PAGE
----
Southern wax myrtle, or Myrica cerifera, is a tree that grows in U.S. Department of Agriculture hardiness zones 7 to 11. Achieving heights of 15 to 25 feet, the plant grows fast in a vaselike or rounded shape. Wax myrtle is low maintenance and it can grow in flooding, drought and salt conditions. It's often used in borders, along shorelines, as a screen or to help prevent eroding. The tree often grows with several trunks, and has thin branches and twigs. Prune the wax myrtle to shape the tree, remove diseased wood and improve air circulation.
Remove sprouts growing along the base of the wax myrtle in the summer. The tree tends to grow sprouts from the roots. These "suckers" are stealing nutrients and water from the tree and make the planting look messy. Prune the sprouts by cutting them where they meet the tree trunk or ground. This will prevent regrowth.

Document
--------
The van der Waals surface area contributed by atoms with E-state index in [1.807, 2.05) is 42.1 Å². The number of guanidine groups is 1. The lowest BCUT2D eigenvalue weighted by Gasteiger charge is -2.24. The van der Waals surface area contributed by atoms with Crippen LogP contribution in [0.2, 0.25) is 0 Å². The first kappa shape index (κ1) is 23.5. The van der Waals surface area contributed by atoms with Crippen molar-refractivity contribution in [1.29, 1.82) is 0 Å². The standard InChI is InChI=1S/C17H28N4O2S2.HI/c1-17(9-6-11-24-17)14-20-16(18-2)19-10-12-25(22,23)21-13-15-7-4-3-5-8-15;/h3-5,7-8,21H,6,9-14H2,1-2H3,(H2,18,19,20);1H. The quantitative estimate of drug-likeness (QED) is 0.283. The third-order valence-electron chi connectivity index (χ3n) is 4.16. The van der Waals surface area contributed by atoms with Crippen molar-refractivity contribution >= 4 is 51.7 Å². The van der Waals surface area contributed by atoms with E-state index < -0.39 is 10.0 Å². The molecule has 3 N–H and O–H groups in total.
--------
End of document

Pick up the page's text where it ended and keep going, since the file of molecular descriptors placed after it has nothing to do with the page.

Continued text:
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Look through the tree's canopy. Branches that are crossing or rubbing each other should be removed because they are preventing good air flow to other branches. Cut them where they need other branches, making a clean cut without tearing the branches.
Trim lower branches to keep the diameter small. Removing large branches opens the tree up to canker fungi and decay. The fungi enters through wounds such as pruning cuts, making the tree die sooner.
Eliminate dead, diseased or weak branches. Wax myrtle is prone to splitting in snow and ice. Cut them off at the point where they meet healthy wood.
Wax myrtle trees live for about 15 years if you keep pruning to a minimum.
Pruning cuts on the wax myrtle invite disease. Limit pruning, especially if the tree is planted in a naturalized garden.